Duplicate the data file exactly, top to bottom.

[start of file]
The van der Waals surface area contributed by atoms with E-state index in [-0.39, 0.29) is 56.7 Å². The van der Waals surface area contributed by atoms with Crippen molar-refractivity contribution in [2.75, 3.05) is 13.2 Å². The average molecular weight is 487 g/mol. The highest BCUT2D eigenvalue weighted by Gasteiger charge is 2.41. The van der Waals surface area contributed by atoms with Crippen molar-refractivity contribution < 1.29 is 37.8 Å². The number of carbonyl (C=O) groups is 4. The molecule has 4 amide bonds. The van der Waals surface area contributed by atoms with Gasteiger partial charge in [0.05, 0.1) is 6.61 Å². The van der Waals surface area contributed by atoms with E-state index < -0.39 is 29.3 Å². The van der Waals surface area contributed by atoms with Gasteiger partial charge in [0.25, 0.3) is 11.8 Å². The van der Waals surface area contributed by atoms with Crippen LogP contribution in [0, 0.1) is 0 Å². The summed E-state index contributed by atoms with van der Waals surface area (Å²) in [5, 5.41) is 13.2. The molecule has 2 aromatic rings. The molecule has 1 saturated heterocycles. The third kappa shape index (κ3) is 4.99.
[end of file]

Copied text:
The van der Waals surface area contributed by atoms with E-state index in [-0.39, 0.29) is 56.7 Å². The van der Waals surface area contributed by atoms with Crippen molar-refractivity contribution in [2.75, 3.05) is 13.2 Å². The average molecular weight is 487 g/mol. The highest BCUT2D eigenvalue weighted by Gasteiger charge is 2.41. The van der Waals surface area contributed by atoms with Crippen molar-refractivity contribution < 1.29 is 37.8 Å². The number of carbonyl (C=O) groups is 4. The molecule has 4 amide bonds. The van der Waals surface area contributed by atoms with Gasteiger partial charge in [0.05, 0.1) is 6.61 Å². The van der Waals surface area contributed by atoms with E-state index < -0.39 is 29.3 Å². The van der Waals surface area contributed by atoms with Gasteiger partial charge in [0.25, 0.3) is 11.8 Å². The van der Waals surface area contributed by atoms with Crippen LogP contribution in [0, 0.1) is 0 Å². The summed E-state index contributed by atoms with van der Waals surface area (Å²) in [5, 5.41) is 13.2. The molecule has 2 aromatic rings. The molecule has 1 saturated heterocycles. The third kappa shape index (κ3) is 4.99.